20 May Imagine you died
Morbid thought isn’t it? Imagine you died.
A large part of our business inspiration was to help people. In this case we want to help them avoid the heartache that disorganisation can cause in the case of an emergency or accident.
I want to share a story with you.
In September last year my friend Kristine lost her brother Jeff in a tragic paragliding accident. Today, with her permission and blessing I want to share the heart-breaking aftermath of such a tragedy.
Here are some of the thoughts she was sharing with her friends and family in the weeks after she lost Jeff.
You can feel the pain and anguish leaping off the screen at you can’t you?
There are many more posts like this but I really don’t want to depress you further.
As I sat down to write this post I asked Kristine if she would like to contribute, this is what she had to say.
Losing someone in your life is never a good experience, whether you were expecting it or not. I had lost my grandparents before this, but this was nothing like it. We like to hope by a certain age; we have our life affairs in order.
Sometimes this happens, sometimes it doesn’t.
It is NEVER too soon to have your life organised and your personal affairs in order. Once you have moved out of your childhood home, it’s time to be responsible and get it done. It is even more important once you get married or become common-law. And it is imperative if you have children.
When my brother died it was shocking. It was horrible. My parents and I convened in the town where he lived, and began the process of dealing with it. Some things were easy and you just did them. The funeral home had a wonderful guide to help you know what to do. My parents were inconsolable, which left me to be the decision maker, phone caller, planner and so many other roles.
We managed. We got through the initial days and preparations. Except in the middle of all that we worried, about things we couldn’t do, couldn’t access, couldn’t open or close……Facebook, email, bank accounts, and insurance policies. Jeff wasn’t disorganised, but he wasn’t organised.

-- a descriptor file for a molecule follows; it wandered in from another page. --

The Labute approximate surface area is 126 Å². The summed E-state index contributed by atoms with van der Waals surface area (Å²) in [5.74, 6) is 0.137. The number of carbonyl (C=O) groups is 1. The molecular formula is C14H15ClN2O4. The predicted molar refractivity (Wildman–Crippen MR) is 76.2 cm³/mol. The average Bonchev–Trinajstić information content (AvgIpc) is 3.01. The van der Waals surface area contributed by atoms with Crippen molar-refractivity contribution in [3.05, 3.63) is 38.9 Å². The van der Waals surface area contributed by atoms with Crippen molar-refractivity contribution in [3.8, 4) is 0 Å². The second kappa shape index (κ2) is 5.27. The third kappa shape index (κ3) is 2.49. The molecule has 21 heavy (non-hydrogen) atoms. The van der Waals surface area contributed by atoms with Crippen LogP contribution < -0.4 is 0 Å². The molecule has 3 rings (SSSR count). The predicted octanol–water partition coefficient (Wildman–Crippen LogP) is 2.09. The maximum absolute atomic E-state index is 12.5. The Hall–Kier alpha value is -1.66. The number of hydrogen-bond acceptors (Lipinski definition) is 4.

Then we tried to deal with his estate and affairs. We had little to go on sometimes, which is when we realised how much you have to have a list, a book, a safety deposit box, or ANYTHING like it. Your Skype name and account doesn’t matter, but your banking details (especially online) and accounts do.
We eventually sifted through enough emails, paperwork, and the like to get the places we needed to contact. But we had to hire a lawyer to help deal with the companies, banks,etc. Jeff didn’t have a will, hadn’t appointed an executor of his estate or left any kind of paperwork about it. We had to apply to become administrators of his estate, which took time and money.
It eventually all fell into place and got dealt with, but in our family of “do-ers”, it took a lot of time and energy that quite frankly, we didn’t really have during those first fragile months.
Really my point is that by having the correct paperwork in place, you can rest easy that if the very worst should happen to you that at least you have made it as easy as possible for those left behind dealing with your affairs. They will appreciate it more than you will ever know.
As Kristine has pointed out if you take a little bit of time now to plan ahead and get organised you can save hours of heartache and anguish for those left behind.
Don’t leave your loved ones a legacy of a lifetime’s worth of papers crammed into file cabinets, envelopes, and shoe boxes, take some time to consider an easy to use system.
So now that we have started you all thinking I hope you are all off to find the nearest Solicitor so you can get a Will made (if you don’t have one already). Great! A Will is the most important thing you could prepare.
But we think it is more involved than that. What about all the everyday decisions and everyday jobs like paying bills and checking emails?
Think about it this way;
- At this very second do you know what needs to be paid?
- Could you easily locate all your tax paperwork as EOFY approaches?
- Do you know where your insurances are and when they are due?
- Who needs to be called or emailed?
- Or even what events need to be RSVP’d to or preparations made for the kids at school.
Now I don’t claim to be a psychiatrist or child psychologist but I imagine keeping routines simple and familiar in these circumstances would be beneficial, especially to children. Being organised enough that in your absence someone else could maintain everyday routines in a consistent way could make a huge difference. Taking comfort that an overdue electricity bill won’t surprise you or if it did that you could quickly deal with it.
So this post has been all doom and gloom highlighting the PROBLEM, well we want to help you with SOLUTIONS so please take some time to digest all this and meet me back here next week when we will outline some simple solutions that can help you feel better about that dreaded ‘WHAT IF…